Here are two books that I've stumbled across lately, and have been impressed with. I'd recommend checking them out if you have a chance.
Every since I read Finding Flow, I've been especially conscious about how being happy is a mental state, not merely a physical one. As such, it's far more useful to hack your brain to be happy, rather than say, try to accumulate lots of crap in the hope that the result will be a happier you.
Happiness, it turns out, is a nice little book to help in this effort. The book is organized as a series of short, readable chapters. Each chapter essentially provides a mind hack or strategy for being happy.
The book is written by a Rabbi and definitely makes reference to spirituality and The Creator. However, to me, the messages came across as universal, with the content being equally useful to Jews and non-Jews alike.
Perhaps the best part of the book is that it's so easy to experiment with. You just need to adopt a recommendation or two for a few days, and see if you like the outcome. Hey, it's way cheaper than buying a sports car or the latest Mac laptop.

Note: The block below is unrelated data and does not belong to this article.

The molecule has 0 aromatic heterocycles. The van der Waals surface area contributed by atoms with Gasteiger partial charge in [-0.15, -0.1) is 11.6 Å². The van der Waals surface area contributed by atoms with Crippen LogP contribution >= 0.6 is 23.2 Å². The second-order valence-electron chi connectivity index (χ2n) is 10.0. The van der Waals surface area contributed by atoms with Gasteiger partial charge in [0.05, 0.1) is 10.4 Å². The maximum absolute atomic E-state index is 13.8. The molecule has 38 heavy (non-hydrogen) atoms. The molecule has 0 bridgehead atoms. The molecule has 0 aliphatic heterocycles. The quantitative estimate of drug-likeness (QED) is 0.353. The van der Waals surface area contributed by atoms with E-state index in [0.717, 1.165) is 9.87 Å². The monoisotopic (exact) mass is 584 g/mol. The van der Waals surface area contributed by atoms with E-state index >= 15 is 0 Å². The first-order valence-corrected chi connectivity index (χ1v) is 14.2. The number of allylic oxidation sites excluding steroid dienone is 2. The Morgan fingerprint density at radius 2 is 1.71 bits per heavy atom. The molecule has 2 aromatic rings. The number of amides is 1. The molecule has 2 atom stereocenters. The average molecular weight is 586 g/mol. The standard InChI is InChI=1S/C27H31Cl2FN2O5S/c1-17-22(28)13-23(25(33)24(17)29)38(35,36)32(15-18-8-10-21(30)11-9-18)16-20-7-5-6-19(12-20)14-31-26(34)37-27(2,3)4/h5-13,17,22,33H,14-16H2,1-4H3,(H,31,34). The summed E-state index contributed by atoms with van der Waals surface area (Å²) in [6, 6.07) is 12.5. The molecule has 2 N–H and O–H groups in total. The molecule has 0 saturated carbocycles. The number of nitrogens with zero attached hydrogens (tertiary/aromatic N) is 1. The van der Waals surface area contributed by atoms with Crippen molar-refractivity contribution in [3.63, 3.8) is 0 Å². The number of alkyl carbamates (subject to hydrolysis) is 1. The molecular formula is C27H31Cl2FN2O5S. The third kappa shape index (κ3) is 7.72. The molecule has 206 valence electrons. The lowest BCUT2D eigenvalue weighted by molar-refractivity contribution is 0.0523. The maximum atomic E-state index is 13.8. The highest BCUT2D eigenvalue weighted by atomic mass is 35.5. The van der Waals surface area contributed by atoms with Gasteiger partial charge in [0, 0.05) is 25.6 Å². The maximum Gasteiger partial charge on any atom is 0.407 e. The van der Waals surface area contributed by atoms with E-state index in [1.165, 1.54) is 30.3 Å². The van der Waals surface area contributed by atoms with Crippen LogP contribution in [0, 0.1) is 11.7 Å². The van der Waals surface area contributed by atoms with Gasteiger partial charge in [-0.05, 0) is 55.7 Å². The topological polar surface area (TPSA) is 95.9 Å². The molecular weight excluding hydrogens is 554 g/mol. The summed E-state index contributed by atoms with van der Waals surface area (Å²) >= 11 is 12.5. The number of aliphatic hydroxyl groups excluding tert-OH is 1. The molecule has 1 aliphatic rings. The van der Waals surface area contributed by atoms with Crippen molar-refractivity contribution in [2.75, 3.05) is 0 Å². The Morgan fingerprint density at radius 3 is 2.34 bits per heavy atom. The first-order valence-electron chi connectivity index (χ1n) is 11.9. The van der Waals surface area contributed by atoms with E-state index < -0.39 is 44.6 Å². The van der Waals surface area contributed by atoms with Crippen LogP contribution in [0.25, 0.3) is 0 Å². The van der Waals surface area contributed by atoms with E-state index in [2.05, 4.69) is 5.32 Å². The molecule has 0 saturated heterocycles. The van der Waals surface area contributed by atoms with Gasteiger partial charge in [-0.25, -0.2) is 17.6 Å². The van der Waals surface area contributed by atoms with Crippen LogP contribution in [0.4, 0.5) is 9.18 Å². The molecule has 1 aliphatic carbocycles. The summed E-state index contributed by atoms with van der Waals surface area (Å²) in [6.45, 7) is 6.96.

Window Seat caught my eye as I was looking through the travel books at the library. The book is designed to brought along on your next flight and used to give you some appreciation for what you're flying over. The book is a fun mix of history, geography, geology and random facts. You also get an education as to how to interpret and aerial scene from 30,000 feet.
I like all of this. But, what I really like was the notion the author laid out in the intro of the book:
Taking a commercial passenger flight is one of the unheralded joys of life in the modern world. The food might be utilitarian, the seat cramped and your neighbor annoying, but the sheer pleasure of contemplating our planet from 30,000 feet in the air is worth any price. A century ago, nobody on Earth could have hoped to see this view, and it's yours-free-with every flight you take.
What an excellent point. How often do we have remarkable, even miraculous, scenery and events around us, yet we effective phase them out. Well, I for one, will try a little harder to appreciate the incredible opportunity to play planetary explorer, rather than kvetch about how little leg room I have.